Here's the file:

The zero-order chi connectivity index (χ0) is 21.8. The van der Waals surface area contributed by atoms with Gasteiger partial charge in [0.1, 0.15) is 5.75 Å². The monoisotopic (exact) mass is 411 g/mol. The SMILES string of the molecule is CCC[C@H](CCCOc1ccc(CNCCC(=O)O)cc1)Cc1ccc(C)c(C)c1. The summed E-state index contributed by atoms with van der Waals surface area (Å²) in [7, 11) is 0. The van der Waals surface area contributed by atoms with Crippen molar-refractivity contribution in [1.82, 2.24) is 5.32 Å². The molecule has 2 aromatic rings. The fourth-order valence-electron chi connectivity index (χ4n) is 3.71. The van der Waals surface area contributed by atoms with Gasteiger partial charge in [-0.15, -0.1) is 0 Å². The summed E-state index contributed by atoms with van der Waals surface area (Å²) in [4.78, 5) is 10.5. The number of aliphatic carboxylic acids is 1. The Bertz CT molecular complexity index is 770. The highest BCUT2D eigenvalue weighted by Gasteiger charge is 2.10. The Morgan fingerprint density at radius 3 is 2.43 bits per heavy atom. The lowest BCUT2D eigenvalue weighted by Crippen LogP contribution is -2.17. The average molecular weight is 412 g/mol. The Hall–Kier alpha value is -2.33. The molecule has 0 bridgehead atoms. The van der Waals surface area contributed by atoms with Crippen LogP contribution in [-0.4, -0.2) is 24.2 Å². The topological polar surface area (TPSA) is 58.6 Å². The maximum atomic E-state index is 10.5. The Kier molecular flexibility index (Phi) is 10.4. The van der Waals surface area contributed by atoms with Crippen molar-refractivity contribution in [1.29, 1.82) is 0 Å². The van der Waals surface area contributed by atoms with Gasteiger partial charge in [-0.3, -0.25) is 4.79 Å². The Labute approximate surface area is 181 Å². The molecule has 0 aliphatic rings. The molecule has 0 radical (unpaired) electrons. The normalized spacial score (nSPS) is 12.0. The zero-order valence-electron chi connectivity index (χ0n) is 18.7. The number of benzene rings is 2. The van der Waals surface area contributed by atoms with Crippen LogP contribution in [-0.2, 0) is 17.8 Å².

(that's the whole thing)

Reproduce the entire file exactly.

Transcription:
The zero-order chi connectivity index (χ0) is 21.8. The van der Waals surface area contributed by atoms with Gasteiger partial charge in [0.1, 0.15) is 5.75 Å². The monoisotopic (exact) mass is 411 g/mol. The SMILES string of the molecule is CCC[C@H](CCCOc1ccc(CNCCC(=O)O)cc1)Cc1ccc(C)c(C)c1. The summed E-state index contributed by atoms with van der Waals surface area (Å²) in [7, 11) is 0. The van der Waals surface area contributed by atoms with Crippen molar-refractivity contribution in [1.82, 2.24) is 5.32 Å². The molecule has 2 aromatic rings. The fourth-order valence-electron chi connectivity index (χ4n) is 3.71. The van der Waals surface area contributed by atoms with Gasteiger partial charge in [-0.15, -0.1) is 0 Å². The summed E-state index contributed by atoms with van der Waals surface area (Å²) in [4.78, 5) is 10.5. The number of aliphatic carboxylic acids is 1. The Bertz CT molecular complexity index is 770. The highest BCUT2D eigenvalue weighted by Gasteiger charge is 2.10. The Morgan fingerprint density at radius 3 is 2.43 bits per heavy atom. The lowest BCUT2D eigenvalue weighted by Crippen LogP contribution is -2.17. The average molecular weight is 412 g/mol. The Hall–Kier alpha value is -2.33. The molecule has 0 bridgehead atoms. The van der Waals surface area contributed by atoms with Crippen LogP contribution in [-0.4, -0.2) is 24.2 Å². The topological polar surface area (TPSA) is 58.6 Å². The maximum atomic E-state index is 10.5. The Kier molecular flexibility index (Phi) is 10.4. The van der Waals surface area contributed by atoms with Crippen molar-refractivity contribution in [1.29, 1.82) is 0 Å². The van der Waals surface area contributed by atoms with Gasteiger partial charge in [-0.3, -0.25) is 4.79 Å². The Labute approximate surface area is 181 Å². The molecule has 0 aliphatic rings. The molecule has 0 radical (unpaired) electrons. The normalized spacial score (nSPS) is 12.0. The zero-order valence-electron chi connectivity index (χ0n) is 18.7. The number of benzene rings is 2. The van der Waals surface area contributed by atoms with Crippen LogP contribution in [-0.2, 0) is 17.8 Å².